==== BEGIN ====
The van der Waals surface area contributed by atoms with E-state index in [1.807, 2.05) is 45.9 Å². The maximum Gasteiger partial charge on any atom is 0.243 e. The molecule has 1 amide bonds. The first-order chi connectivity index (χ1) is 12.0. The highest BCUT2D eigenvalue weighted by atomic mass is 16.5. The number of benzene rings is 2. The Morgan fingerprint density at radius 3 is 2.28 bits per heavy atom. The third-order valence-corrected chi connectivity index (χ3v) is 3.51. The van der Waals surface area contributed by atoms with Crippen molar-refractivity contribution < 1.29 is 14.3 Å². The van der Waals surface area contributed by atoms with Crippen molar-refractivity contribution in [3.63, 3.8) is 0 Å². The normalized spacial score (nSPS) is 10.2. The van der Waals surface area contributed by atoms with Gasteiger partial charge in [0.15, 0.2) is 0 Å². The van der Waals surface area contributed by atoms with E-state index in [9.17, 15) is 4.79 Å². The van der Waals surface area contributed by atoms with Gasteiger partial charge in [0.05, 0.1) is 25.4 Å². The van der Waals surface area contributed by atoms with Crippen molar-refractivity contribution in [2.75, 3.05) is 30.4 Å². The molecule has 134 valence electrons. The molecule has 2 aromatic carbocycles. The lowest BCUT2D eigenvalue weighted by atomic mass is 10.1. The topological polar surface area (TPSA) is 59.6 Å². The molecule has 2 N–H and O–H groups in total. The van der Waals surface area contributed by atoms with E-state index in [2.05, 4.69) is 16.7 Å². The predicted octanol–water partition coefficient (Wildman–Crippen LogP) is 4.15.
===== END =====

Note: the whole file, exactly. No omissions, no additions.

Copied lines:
The van der Waals surface area contributed by atoms with E-state index in [1.807, 2.05) is 45.9 Å². The maximum Gasteiger partial charge on any atom is 0.243 e. The molecule has 1 amide bonds. The first-order chi connectivity index (χ1) is 12.0. The highest BCUT2D eigenvalue weighted by atomic mass is 16.5. The number of benzene rings is 2. The Morgan fingerprint density at radius 3 is 2.28 bits per heavy atom. The third-order valence-corrected chi connectivity index (χ3v) is 3.51. The van der Waals surface area contributed by atoms with Crippen molar-refractivity contribution < 1.29 is 14.3 Å². The van der Waals surface area contributed by atoms with Crippen molar-refractivity contribution in [3.63, 3.8) is 0 Å². The normalized spacial score (nSPS) is 10.2. The van der Waals surface area contributed by atoms with Gasteiger partial charge in [0.15, 0.2) is 0 Å². The van der Waals surface area contributed by atoms with E-state index in [9.17, 15) is 4.79 Å². The van der Waals surface area contributed by atoms with Gasteiger partial charge in [0.05, 0.1) is 25.4 Å². The van der Waals surface area contributed by atoms with Crippen molar-refractivity contribution in [2.75, 3.05) is 30.4 Å². The molecule has 134 valence electrons. The molecule has 2 aromatic carbocycles. The lowest BCUT2D eigenvalue weighted by atomic mass is 10.1. The topological polar surface area (TPSA) is 59.6 Å². The molecule has 2 N–H and O–H groups in total. The van der Waals surface area contributed by atoms with E-state index in [2.05, 4.69) is 16.7 Å². The predicted octanol–water partition coefficient (Wildman–Crippen LogP) is 4.15.